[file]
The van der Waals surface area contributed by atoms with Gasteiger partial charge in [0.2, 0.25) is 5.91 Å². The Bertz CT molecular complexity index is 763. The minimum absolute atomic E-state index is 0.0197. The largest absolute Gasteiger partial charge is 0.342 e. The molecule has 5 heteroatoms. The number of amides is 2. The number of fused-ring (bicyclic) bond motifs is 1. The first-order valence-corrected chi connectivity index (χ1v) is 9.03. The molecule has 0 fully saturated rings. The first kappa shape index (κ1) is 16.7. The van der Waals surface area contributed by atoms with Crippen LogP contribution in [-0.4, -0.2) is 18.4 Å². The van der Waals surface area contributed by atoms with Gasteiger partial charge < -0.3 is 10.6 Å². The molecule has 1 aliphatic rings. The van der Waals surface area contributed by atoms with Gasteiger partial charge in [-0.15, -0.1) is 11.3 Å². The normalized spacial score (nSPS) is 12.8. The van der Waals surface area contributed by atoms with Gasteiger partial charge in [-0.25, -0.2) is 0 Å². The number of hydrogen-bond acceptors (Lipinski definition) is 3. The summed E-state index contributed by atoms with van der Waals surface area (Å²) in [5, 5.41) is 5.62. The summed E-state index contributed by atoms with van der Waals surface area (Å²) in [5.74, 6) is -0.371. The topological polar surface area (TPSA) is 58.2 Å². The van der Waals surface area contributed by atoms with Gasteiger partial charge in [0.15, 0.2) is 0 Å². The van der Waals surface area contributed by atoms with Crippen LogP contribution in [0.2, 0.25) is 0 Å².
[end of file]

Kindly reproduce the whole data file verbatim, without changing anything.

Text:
The van der Waals surface area contributed by atoms with Gasteiger partial charge in [0.2, 0.25) is 5.91 Å². The Bertz CT molecular complexity index is 763. The minimum absolute atomic E-state index is 0.0197. The largest absolute Gasteiger partial charge is 0.342 e. The molecule has 5 heteroatoms. The number of amides is 2. The number of fused-ring (bicyclic) bond motifs is 1. The first-order valence-corrected chi connectivity index (χ1v) is 9.03. The molecule has 0 fully saturated rings. The first kappa shape index (κ1) is 16.7. The van der Waals surface area contributed by atoms with Crippen LogP contribution in [-0.4, -0.2) is 18.4 Å². The van der Waals surface area contributed by atoms with Gasteiger partial charge < -0.3 is 10.6 Å². The molecule has 1 aliphatic rings. The van der Waals surface area contributed by atoms with Gasteiger partial charge in [-0.15, -0.1) is 11.3 Å². The normalized spacial score (nSPS) is 12.8. The van der Waals surface area contributed by atoms with Gasteiger partial charge in [-0.25, -0.2) is 0 Å². The number of hydrogen-bond acceptors (Lipinski definition) is 3. The summed E-state index contributed by atoms with van der Waals surface area (Å²) in [5, 5.41) is 5.62. The summed E-state index contributed by atoms with van der Waals surface area (Å²) in [5.74, 6) is -0.371. The topological polar surface area (TPSA) is 58.2 Å². The van der Waals surface area contributed by atoms with Gasteiger partial charge in [0.15, 0.2) is 0 Å². The van der Waals surface area contributed by atoms with Crippen LogP contribution in [0.2, 0.25) is 0 Å².